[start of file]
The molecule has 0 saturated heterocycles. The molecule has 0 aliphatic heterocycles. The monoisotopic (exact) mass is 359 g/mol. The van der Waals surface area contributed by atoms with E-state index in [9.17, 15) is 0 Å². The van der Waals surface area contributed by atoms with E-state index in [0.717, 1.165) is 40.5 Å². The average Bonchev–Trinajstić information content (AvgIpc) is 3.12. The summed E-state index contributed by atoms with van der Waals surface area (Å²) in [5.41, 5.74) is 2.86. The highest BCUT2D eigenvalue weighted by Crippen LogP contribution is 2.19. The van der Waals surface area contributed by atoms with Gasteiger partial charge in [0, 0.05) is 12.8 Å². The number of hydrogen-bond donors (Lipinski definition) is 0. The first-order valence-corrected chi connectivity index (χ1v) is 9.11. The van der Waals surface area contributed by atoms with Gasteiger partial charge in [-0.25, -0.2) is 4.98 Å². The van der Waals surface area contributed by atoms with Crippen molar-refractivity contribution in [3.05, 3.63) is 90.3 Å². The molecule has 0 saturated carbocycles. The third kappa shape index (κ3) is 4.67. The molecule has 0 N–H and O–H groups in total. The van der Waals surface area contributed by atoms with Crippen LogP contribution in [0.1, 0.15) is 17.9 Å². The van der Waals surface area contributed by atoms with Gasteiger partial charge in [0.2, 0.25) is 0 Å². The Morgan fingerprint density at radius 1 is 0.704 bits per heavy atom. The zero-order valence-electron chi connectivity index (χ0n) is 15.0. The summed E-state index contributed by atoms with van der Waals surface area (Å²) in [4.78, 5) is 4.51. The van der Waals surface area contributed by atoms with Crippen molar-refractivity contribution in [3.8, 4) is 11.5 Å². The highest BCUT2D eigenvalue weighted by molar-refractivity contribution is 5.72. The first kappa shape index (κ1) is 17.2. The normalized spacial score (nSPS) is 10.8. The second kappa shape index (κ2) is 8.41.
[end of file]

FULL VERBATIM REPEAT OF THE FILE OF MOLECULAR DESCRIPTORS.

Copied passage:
The molecule has 0 saturated heterocycles. The molecule has 0 aliphatic heterocycles. The monoisotopic (exact) mass is 359 g/mol. The van der Waals surface area contributed by atoms with E-state index in [9.17, 15) is 0 Å². The van der Waals surface area contributed by atoms with E-state index in [0.717, 1.165) is 40.5 Å². The average Bonchev–Trinajstić information content (AvgIpc) is 3.12. The summed E-state index contributed by atoms with van der Waals surface area (Å²) in [5.41, 5.74) is 2.86. The highest BCUT2D eigenvalue weighted by Crippen LogP contribution is 2.19. The van der Waals surface area contributed by atoms with Gasteiger partial charge in [0, 0.05) is 12.8 Å². The number of hydrogen-bond donors (Lipinski definition) is 0. The first-order valence-corrected chi connectivity index (χ1v) is 9.11. The van der Waals surface area contributed by atoms with Gasteiger partial charge in [-0.25, -0.2) is 4.98 Å². The van der Waals surface area contributed by atoms with Crippen molar-refractivity contribution in [3.05, 3.63) is 90.3 Å². The molecule has 0 saturated carbocycles. The third kappa shape index (κ3) is 4.67. The molecule has 0 N–H and O–H groups in total. The van der Waals surface area contributed by atoms with Crippen LogP contribution in [0.1, 0.15) is 17.9 Å². The van der Waals surface area contributed by atoms with Gasteiger partial charge in [0.2, 0.25) is 0 Å². The Morgan fingerprint density at radius 1 is 0.704 bits per heavy atom. The zero-order valence-electron chi connectivity index (χ0n) is 15.0. The summed E-state index contributed by atoms with van der Waals surface area (Å²) in [4.78, 5) is 4.51. The van der Waals surface area contributed by atoms with Crippen molar-refractivity contribution in [3.8, 4) is 11.5 Å². The highest BCUT2D eigenvalue weighted by molar-refractivity contribution is 5.72. The first kappa shape index (κ1) is 17.2. The normalized spacial score (nSPS) is 10.8. The second kappa shape index (κ2) is 8.41.